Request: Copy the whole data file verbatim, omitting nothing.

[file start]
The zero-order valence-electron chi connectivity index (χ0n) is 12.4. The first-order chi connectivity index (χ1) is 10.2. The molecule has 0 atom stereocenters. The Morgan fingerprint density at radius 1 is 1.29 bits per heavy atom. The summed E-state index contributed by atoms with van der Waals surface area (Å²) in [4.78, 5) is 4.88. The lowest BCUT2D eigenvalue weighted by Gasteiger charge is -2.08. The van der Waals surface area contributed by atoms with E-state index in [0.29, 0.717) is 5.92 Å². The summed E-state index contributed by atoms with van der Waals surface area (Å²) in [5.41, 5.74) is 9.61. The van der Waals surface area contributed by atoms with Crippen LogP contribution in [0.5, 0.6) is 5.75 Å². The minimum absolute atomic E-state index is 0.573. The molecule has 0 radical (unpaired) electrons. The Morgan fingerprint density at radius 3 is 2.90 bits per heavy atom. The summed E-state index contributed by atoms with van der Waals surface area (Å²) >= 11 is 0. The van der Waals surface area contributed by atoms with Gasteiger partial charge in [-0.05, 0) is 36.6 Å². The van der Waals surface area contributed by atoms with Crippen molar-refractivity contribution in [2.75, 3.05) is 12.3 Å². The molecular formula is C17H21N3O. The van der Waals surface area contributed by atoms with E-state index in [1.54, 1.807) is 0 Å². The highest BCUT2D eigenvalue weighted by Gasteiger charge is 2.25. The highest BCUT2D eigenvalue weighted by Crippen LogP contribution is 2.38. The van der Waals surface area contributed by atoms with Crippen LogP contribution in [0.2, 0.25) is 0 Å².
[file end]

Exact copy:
The zero-order valence-electron chi connectivity index (χ0n) is 12.4. The first-order chi connectivity index (χ1) is 10.2. The molecule has 0 atom stereocenters. The Morgan fingerprint density at radius 1 is 1.29 bits per heavy atom. The summed E-state index contributed by atoms with van der Waals surface area (Å²) in [4.78, 5) is 4.88. The lowest BCUT2D eigenvalue weighted by Gasteiger charge is -2.08. The van der Waals surface area contributed by atoms with E-state index in [0.29, 0.717) is 5.92 Å². The summed E-state index contributed by atoms with van der Waals surface area (Å²) in [5.41, 5.74) is 9.61. The van der Waals surface area contributed by atoms with Crippen LogP contribution in [0.5, 0.6) is 5.75 Å². The minimum absolute atomic E-state index is 0.573. The molecule has 0 radical (unpaired) electrons. The Morgan fingerprint density at radius 3 is 2.90 bits per heavy atom. The summed E-state index contributed by atoms with van der Waals surface area (Å²) >= 11 is 0. The van der Waals surface area contributed by atoms with Gasteiger partial charge in [-0.05, 0) is 36.6 Å². The van der Waals surface area contributed by atoms with Crippen molar-refractivity contribution in [2.75, 3.05) is 12.3 Å². The molecular formula is C17H21N3O. The van der Waals surface area contributed by atoms with E-state index in [1.54, 1.807) is 0 Å². The highest BCUT2D eigenvalue weighted by Gasteiger charge is 2.25. The highest BCUT2D eigenvalue weighted by Crippen LogP contribution is 2.38. The van der Waals surface area contributed by atoms with Crippen LogP contribution in [0.2, 0.25) is 0 Å².